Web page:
The Australian Electoral Commission has raised the possibility that a record number of early votes will delay counting and make it more difficult to declare a winner on election night.
As the number of pre-poll votes cast this year surged past the 2016 record on Wednesday, commissioner Tom Rogers said "there may well be some delays" in announcing results on Saturday due to the additional complexity of counting such ballots.
The consistent rise in the popularity of early voting has prompted politicians to question whether the three-week pre-poll period needs to be shortened, and the issue will almost certainly be canvassed as part of the customary post-election review.
By Tuesday night Australians had cast slightly more than 3 million pre-poll votes, and that figure was expected to increase by another few hundred thousand on Wednesday - already exceeding the 2.98 million pre-poll votes lodged in 2016.
"Because a lot of those votes will be declaration votes and placed in envelopes, it just becomes more complex [to count]," Mr Rogers told the ABC on Wednesday.
Asked if that could delay results in crucial seats on Saturday, Mr Rogers said: "We're really hoping that's not the case but I'm cautioning everybody that it's a difficult thing for the AEC to do. It's a huge logistic activity. We'll be doing our very best but there may well be some delays on the night."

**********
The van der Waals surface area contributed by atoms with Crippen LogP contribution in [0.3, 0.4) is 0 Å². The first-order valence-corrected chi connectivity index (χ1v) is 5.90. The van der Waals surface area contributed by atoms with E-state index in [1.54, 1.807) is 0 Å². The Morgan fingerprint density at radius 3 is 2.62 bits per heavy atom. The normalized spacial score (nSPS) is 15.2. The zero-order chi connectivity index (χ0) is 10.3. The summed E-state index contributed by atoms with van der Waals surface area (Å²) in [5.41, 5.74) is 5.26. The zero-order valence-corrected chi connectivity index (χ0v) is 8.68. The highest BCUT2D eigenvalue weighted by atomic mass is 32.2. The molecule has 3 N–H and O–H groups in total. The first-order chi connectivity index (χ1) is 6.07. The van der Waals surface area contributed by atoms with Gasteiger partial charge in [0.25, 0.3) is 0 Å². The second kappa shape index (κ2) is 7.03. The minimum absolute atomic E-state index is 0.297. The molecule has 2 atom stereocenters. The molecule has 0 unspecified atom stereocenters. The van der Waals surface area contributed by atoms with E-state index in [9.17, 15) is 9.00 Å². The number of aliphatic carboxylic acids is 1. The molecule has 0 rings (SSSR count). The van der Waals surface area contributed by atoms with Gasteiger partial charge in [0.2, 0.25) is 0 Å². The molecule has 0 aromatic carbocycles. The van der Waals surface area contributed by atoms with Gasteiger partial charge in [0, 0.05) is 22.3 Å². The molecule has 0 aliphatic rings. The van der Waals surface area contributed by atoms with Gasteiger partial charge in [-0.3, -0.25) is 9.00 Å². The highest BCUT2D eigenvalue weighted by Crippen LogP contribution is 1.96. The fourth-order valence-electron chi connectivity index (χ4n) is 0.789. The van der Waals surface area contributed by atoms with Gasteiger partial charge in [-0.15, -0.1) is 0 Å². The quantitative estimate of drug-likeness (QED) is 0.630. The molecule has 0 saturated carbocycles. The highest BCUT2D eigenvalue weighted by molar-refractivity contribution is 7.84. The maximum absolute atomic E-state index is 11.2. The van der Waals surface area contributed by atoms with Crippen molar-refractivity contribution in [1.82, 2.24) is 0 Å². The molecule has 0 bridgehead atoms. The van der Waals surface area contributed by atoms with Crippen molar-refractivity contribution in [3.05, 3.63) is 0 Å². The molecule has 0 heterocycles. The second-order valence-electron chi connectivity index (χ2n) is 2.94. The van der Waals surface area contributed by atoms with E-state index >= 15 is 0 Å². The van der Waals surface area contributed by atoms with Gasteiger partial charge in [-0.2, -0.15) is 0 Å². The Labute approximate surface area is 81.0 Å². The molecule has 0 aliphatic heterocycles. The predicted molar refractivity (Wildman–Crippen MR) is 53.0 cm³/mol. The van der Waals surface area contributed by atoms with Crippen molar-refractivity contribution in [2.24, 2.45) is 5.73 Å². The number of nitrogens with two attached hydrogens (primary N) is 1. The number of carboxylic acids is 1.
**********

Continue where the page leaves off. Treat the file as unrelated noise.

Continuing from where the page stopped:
The AEC did not respond before deadline to questions about whether adequate preparations had been put in place for the expected increase in pre-poll voting.
Technically, voters are required to have a reason to vote at a pre-polling centre, such as work or travel commitments on election day that are unavoidable. However, in practice the requirement is rarely enforced.
The long pre-poll period has changed the way parties campaign, with big announcements shifted earlier in the campaign to ensure they reach people before they vote.
Former Liberal prime minister John Howard has cautioned against major changes to pre-polling, arguing voters have made their wishes clear by taking up the opportunity in such numbers.
But Treasurer Josh Frydenberg has said the three-week period "does feel a bit long" and will "probably be revisited by both sides of politics after this election".
MPs and ministers want the ability to get around their electorates and the country rather than manning polling stations for three weeks, he said.
- SMH/The Age